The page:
At the moment we have many indicators of progress, but there are so many it's difficult for most citizens to keep track. Thusly, there are a very small number of key indicators which have a prominence way above any others—and one above all. That this indicator—GDP—tends to reinforce the interests of corporations may not come as much of a surprise. By chasing 'economic growth' as measured by GDP, we have pursued stupid policies designed to improve profits in the very short term. Almost all other indicators (apart perhaps from inflation and unemployment) come a distant second.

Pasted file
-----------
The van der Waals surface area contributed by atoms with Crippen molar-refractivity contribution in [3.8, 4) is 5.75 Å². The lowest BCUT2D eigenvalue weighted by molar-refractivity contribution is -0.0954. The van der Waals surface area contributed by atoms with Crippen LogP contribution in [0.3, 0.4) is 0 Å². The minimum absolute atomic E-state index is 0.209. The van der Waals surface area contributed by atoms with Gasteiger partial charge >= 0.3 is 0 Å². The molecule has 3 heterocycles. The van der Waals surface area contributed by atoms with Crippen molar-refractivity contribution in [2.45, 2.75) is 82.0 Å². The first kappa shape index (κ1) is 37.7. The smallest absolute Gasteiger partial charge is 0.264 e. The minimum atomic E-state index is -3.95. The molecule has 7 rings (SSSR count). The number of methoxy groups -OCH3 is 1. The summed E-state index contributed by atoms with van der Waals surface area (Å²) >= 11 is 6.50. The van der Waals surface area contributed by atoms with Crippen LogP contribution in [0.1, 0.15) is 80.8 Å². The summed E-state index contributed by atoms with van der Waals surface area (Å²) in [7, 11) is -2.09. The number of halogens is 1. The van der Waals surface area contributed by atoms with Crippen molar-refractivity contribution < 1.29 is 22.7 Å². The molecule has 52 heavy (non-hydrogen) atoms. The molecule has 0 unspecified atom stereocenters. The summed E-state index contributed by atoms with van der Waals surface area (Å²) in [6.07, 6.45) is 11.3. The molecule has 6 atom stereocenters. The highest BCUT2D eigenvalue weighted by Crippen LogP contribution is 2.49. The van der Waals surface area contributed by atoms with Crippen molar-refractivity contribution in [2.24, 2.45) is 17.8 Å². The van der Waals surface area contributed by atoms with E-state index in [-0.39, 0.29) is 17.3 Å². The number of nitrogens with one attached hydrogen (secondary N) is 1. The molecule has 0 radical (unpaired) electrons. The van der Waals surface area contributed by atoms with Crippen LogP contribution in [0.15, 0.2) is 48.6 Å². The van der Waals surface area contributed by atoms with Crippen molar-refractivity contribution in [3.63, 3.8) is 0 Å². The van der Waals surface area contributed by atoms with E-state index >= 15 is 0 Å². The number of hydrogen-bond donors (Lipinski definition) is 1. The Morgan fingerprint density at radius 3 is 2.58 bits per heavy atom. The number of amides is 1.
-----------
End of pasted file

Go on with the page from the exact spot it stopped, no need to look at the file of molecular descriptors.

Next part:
The trick is to get a balance: too few indicators and it is impossible to make a balanced assessment of what is happening in society; too many and it is very difficult for people to understand what the indicators may be showing. What Scotland needs is a limited 'dashboard' of indicators—perhaps a maximum of ten—which give a more balanced picture. They should be issued together and no one of them should be given presentational priority when they are issued. There can be debate about what should be covered and what indicator gives the best measure, but as well as GDP, inflation, and unemployment there should be something on economic equality, wages and living standards, health and wellbeing, and carbon emissions (there are many others people might suggest such as innovation and productivity and there will be debate about the best measure of each). People should become familiar with the dashboard and should be helped to interpret what they mean for progress in our society.